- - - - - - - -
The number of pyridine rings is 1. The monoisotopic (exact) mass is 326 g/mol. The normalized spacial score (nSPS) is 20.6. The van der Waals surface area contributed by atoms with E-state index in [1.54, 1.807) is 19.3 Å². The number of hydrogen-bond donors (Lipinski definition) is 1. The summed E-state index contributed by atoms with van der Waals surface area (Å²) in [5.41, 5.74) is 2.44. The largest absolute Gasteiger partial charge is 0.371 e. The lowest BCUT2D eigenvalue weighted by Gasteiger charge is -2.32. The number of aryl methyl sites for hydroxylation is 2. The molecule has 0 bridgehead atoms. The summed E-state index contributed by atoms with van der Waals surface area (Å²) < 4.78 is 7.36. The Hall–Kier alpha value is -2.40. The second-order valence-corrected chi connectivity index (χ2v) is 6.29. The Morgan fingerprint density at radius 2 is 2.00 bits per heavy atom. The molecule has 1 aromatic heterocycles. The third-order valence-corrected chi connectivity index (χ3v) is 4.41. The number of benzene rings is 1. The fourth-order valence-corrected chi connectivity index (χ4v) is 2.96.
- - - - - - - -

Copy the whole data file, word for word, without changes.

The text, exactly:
The number of pyridine rings is 1. The monoisotopic (exact) mass is 326 g/mol. The normalized spacial score (nSPS) is 20.6. The van der Waals surface area contributed by atoms with E-state index in [1.54, 1.807) is 19.3 Å². The number of hydrogen-bond donors (Lipinski definition) is 1. The summed E-state index contributed by atoms with van der Waals surface area (Å²) in [5.41, 5.74) is 2.44. The largest absolute Gasteiger partial charge is 0.371 e. The lowest BCUT2D eigenvalue weighted by Gasteiger charge is -2.32. The number of aryl methyl sites for hydroxylation is 2. The molecule has 0 bridgehead atoms. The summed E-state index contributed by atoms with van der Waals surface area (Å²) < 4.78 is 7.36. The Hall–Kier alpha value is -2.40. The second-order valence-corrected chi connectivity index (χ2v) is 6.29. The Morgan fingerprint density at radius 2 is 2.00 bits per heavy atom. The molecule has 1 aromatic heterocycles. The third-order valence-corrected chi connectivity index (χ3v) is 4.41. The number of benzene rings is 1. The fourth-order valence-corrected chi connectivity index (χ4v) is 2.96.